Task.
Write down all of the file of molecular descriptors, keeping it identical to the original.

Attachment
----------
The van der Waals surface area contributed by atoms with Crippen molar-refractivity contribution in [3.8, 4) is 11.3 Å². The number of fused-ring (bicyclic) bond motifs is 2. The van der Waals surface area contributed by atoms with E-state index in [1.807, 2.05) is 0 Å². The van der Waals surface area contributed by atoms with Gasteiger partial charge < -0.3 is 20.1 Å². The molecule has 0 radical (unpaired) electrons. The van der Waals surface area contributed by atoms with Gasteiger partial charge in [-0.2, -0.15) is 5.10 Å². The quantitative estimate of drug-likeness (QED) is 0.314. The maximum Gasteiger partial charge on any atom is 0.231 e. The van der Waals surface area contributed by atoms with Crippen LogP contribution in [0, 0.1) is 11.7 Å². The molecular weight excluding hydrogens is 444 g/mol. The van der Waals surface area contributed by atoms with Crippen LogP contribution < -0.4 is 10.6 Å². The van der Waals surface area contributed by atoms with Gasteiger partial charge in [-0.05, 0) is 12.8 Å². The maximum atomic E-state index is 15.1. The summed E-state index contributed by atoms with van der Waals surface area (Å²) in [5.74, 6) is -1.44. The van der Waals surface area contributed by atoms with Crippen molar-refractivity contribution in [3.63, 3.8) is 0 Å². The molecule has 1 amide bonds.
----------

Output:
The van der Waals surface area contributed by atoms with Crippen molar-refractivity contribution in [3.8, 4) is 11.3 Å². The number of fused-ring (bicyclic) bond motifs is 2. The van der Waals surface area contributed by atoms with E-state index in [1.807, 2.05) is 0 Å². The van der Waals surface area contributed by atoms with Gasteiger partial charge < -0.3 is 20.1 Å². The molecule has 0 radical (unpaired) electrons. The van der Waals surface area contributed by atoms with Gasteiger partial charge in [-0.2, -0.15) is 5.10 Å². The quantitative estimate of drug-likeness (QED) is 0.314. The maximum Gasteiger partial charge on any atom is 0.231 e. The van der Waals surface area contributed by atoms with Crippen LogP contribution in [0, 0.1) is 11.7 Å². The molecular weight excluding hydrogens is 444 g/mol. The van der Waals surface area contributed by atoms with Crippen LogP contribution < -0.4 is 10.6 Å². The van der Waals surface area contributed by atoms with Gasteiger partial charge in [-0.05, 0) is 12.8 Å². The maximum atomic E-state index is 15.1. The summed E-state index contributed by atoms with van der Waals surface area (Å²) in [5.74, 6) is -1.44. The van der Waals surface area contributed by atoms with Crippen molar-refractivity contribution in [3.63, 3.8) is 0 Å². The molecule has 1 amide bonds.